Hey Mel. Is that your head, or were you attacked by parasitic alien honeydew melons with a high-gloss finish?” When I was a kid, I enjoyed Buddy’s attacks on Mel on The Dick Van Dyke Show. My carefree laughter at poor bald Mel clearly demonstrated that I was blissfully ignorant of my horrific future fate.
It started in my 30s. A few hairs came out in my comb, and I heard ominous string music. “Probably just routine follicle failure,” I thought. Months passed. There were much bigger clumps of hair in my comb, and the ominous music sounded like a bad Japanese sci-fi movie before some guy gets attacked by a radioactive squash from outer space.
I began to panic. I considered drastic measures. Implants. Weaves. Moving to Antarctica and living as an ice floe. I quickly became a devotee of late night infomercials featuring treatments for baldness.
There was the Amazing Sauerkraut-Based Scalp Elixir. You see, it targets specific growth enzymes that naturally occur in everyone’s scalp, releasing the potent forces of nature to transform the bleakest head into a powerful hair-growing dynamo. And it came with an attractive Naugahyde travel case.
There was the Remedial Hair Gang for Men which featured such satisfied luminaries as Paul Shaffer, Steven Wright and Dr. Bunsen Honeydew. For a fee, I would receive a personal consultation with a hair-growth counselor painstakingly trained in nutritional analysis and ornamental Mexican tile placement.
But the one I finally opted for was the Willard Scott Ultimate Toupee of Death. You see, the Toupee of Death is constructed with 500 trillion titanium alloy fibers which can withstand a 50-megaton detonation at the Los Alamos testing grounds. And its texture is soft and cuddly like a chinchilla.
It comes with a special polymer compound which holds fast even in a grade three hurricane. And the best part, the announcer said, is that if you call in the next 15 minutes, there are only 12 easy payments of $129.95 conveniently billed to your Visa or Mastercard.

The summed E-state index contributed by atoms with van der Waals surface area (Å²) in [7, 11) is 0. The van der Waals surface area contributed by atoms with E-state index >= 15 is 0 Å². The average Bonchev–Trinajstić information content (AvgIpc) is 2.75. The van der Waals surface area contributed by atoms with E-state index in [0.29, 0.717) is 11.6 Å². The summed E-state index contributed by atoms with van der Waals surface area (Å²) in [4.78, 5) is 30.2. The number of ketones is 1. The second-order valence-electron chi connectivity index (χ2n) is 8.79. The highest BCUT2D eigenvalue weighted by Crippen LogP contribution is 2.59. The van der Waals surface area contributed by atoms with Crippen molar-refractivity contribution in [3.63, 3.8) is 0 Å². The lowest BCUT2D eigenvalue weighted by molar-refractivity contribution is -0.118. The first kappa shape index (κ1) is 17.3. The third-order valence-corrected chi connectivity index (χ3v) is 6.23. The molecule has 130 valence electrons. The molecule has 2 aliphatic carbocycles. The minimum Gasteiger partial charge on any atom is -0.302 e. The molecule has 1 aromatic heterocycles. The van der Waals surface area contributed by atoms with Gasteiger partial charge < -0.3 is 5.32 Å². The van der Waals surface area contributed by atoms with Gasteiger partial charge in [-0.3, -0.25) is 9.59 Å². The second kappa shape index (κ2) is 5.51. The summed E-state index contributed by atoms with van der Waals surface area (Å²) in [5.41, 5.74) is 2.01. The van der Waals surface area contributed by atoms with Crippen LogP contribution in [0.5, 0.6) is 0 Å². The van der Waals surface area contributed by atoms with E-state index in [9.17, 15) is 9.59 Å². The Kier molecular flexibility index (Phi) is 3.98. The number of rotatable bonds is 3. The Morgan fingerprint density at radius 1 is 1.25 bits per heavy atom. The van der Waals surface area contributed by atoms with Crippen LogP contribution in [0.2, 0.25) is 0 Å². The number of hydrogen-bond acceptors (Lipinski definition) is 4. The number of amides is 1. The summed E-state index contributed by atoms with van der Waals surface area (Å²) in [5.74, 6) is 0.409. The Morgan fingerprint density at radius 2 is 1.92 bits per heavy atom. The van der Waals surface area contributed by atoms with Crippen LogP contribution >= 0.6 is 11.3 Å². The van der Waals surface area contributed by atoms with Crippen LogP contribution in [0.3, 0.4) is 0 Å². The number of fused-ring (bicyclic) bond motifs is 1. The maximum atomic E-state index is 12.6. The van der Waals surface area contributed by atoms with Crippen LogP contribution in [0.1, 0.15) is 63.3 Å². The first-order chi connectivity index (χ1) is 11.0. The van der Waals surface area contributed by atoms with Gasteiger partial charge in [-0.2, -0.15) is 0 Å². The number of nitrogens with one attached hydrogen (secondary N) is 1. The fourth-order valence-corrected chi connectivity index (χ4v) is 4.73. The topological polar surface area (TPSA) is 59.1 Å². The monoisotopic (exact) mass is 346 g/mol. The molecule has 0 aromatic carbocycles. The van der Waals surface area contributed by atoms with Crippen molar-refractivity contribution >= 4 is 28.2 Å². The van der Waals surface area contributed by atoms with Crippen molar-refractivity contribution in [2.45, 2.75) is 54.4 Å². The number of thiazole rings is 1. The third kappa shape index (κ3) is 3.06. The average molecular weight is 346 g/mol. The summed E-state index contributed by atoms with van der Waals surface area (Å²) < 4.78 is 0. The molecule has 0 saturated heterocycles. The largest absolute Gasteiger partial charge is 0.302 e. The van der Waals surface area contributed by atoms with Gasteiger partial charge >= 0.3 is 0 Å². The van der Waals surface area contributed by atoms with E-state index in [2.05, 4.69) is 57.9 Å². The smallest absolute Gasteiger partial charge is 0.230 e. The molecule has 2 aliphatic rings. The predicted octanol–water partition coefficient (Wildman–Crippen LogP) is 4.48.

I was skeptical at first until Willard, who for some reason looked more like Drew Carey, swore a solemn oath in his own blood that if my life wasn’t transformed into rapturous bliss by his product, he would come to my home, apologize, commit ritual suicide with a garden implement of my choice, and impose a curse of dishonor upon all his descendants unto the very last generation. Well heck, that was good enough for me.
A week later my package arrived. With great awe and reverence, I lovingly opened the cardboard box. Inside was a Brillo pad, a roll of Scotch tape and a note which read: “Sucker. Cordially, your pal, Willard Scott.”
I was fuming. I decided right then and there I wasn’t even going to consider the Toupee of Death extended service contract and creme rinse for $159.95 unless they gave me a damn good explanation.
Then, as I was composing a hilarious Letterman-style top ten list of flesh-eating bacteria I would like to attack Willard Scott’s intestines (because laughter has great healing properties in times of tragedy), I had a bizarre spiritual awakening. A honeydew melon sitting on a table appeared to disintegrate and change form. It was the bald head of Richard Deacon, the actor who portrayed Mel on The Dick Van Dyke Show.
He said: “Look, Larry. Sooner or later you have to face reality. The fact is you are bald.” I turned ghostly pale as the veneer of my denial began to crack.
“I don’t know if I’d go that far. I might be thinning a little on top.”
“The ball in Times Square has more hair than you! We’re talking Bonneville Salt Flats!” he screamed.
I began to weep uncontrollably. “I am! I am bald! Oh my dear God! The humanity!”
“There, there,” Richard said. “You’ve taken the first step to recovery.”
“Yes, I have. Haven’t I? I feel like a great weight has been lifted from my shoulders.”
“It’s your 50-pound Gene Shalit toupee! Ha ha.”
“Ha ha,” I responded. “So, what now?” I asked.
“Well, I represent a consortium of Tibetan Buddhists who have developed a meditation technique guaranteed to re-energize your scalp. You see, each hair follicle has a spiritual dimension. Would you like to look at a pamphlet?…”